As you read this piece, there is one or two things that are crossing your mind regarding how on earth would you think of going back to school after all those years. Or maybe you’re wondering about the means you would use to convince your boss to chip in and fund your education. It’s good to up your skills so as to advance your career irrespective of your age. However, asking your boss to finance your education can really be scary. Nonetheless, if you approach him/her in the right way, there is no need to worry. Early research had indicated that by 2018, 63% of jobs would require a college degree – this just shows how much education is valued in the job market.
The following are tips on how to ask your employer to fund your education:
Carry Out Research
- It is essential to research whether the company you’re working for requires employees who have the qualification that you desire to achieve. In case higher positions in the company don’t hold the qualification, it is likely that your employer may not fund you.
- Check for funding allowance or training schemes within the company. If they have them, ensure that you go through the requirements, terms, and conditions.
- Deliberate on the course you want to undertake, the institution you will join, as well as the reason for wanting to study. This information will support your request as long as you are 100% sure that you want to undertake the course. It is important to ensure that the course relates to your career and that it’s going to develop and advance your profession so that you can become a more valued employee.
- Be certain to contemplate on the course format. In most of the cases, employers tend to prefer funding a part-time course so that the employee can continue working.
Create a Business Case
Since the decision to cover the cost of your education will be evaluated as a business proposal or proposition, it’s good to put up a business case that posts the suggestion to your boss in a well-formulated and reasoned way. Alternatively:
- Expound on the ROI (Return On Investment). This will give your company details on what they can anticipate to gain when they invest in you. It would be better if you would assign the monetary value.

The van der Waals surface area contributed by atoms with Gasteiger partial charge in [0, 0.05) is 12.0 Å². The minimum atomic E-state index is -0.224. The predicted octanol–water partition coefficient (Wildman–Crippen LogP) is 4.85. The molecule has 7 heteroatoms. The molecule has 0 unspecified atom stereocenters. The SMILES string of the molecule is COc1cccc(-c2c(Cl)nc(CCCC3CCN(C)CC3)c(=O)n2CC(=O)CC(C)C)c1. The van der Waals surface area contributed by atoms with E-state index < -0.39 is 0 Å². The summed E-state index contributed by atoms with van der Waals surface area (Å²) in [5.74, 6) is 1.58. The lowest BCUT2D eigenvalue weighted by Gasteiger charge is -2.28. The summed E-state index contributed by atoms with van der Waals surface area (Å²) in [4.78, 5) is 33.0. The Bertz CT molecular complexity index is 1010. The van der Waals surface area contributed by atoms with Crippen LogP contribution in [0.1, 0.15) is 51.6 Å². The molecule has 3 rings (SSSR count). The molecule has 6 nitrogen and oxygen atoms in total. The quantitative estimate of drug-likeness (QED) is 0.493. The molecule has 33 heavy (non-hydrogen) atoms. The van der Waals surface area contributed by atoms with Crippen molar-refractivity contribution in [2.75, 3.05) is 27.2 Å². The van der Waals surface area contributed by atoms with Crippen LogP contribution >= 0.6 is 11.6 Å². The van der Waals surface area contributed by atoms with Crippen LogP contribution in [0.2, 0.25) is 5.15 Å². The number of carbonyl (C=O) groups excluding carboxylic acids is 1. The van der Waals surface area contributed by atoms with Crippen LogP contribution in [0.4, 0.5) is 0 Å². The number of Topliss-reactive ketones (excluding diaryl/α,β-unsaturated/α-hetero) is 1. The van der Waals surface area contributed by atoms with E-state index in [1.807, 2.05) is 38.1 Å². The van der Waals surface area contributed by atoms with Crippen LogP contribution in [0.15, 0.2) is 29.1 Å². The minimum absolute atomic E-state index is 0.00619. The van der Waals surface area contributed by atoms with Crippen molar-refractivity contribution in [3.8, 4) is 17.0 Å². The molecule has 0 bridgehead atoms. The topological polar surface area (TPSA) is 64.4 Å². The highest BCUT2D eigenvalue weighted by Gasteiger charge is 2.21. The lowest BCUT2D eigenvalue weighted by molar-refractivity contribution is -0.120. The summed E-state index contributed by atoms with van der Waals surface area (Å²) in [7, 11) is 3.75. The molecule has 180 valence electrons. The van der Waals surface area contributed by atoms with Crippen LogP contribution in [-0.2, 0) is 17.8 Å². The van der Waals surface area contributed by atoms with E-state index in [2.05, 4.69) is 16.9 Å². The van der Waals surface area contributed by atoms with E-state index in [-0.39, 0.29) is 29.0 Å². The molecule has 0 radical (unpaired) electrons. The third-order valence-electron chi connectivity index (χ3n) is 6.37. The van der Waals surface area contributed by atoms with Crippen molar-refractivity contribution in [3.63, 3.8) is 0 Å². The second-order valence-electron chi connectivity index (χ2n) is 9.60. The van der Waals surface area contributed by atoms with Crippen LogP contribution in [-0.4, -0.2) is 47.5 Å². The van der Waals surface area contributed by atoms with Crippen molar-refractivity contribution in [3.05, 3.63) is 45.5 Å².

- Point out the benefits that the two parties will gain. For instance:
- You will attain a qualification that will improve the prospects of your career.
- Receiving higher education will up your confidence and positive self-image.
- Your boss will get an efficient worker who is more knowledgeable.
- Education funding helps improve the loyalty of the employee and the levels of staff retention. Lori Wade the chief of EduBirdies says this about managerial wisdom: “Train your people well enough that they are able to leave but treat them so good that they wouldn’t want to.”
- In most cases, promoting the existing staff is always cheaper compared to employing new ones.
Set Convincing Expectations
It is imperative to prepare for different eventualities before you table your business case to the key decision-makers so that you can manage your prospects and expectations.
- It is good to admit that the process of acquiring the funds might be long and hard. Especially so if the suggestion is new to the company, it means that proper procedures might not be in place.
- Understand that the process might be long hence taking more time than you expected. In most cases, the decision-maker might not be alone. That means the request will be circulated to all stakeholders and management hence taking more time.
- Get ready for rejection. Since it is a request, there is a possibility that it might be rejected no matter how well-rounded it is. In case this happens, it’s important to appreciate and understand the motives of the refusal so that they can help you gauge whether it’s a case of lousy timing so that you can resubmit in future.
- Get ready to knuckle down. Attaining a qualification is intellectually demanding as well as time-consuming. Therefore, it’s important to ensure that you have the required dedication that will see you pursue the course up to the end.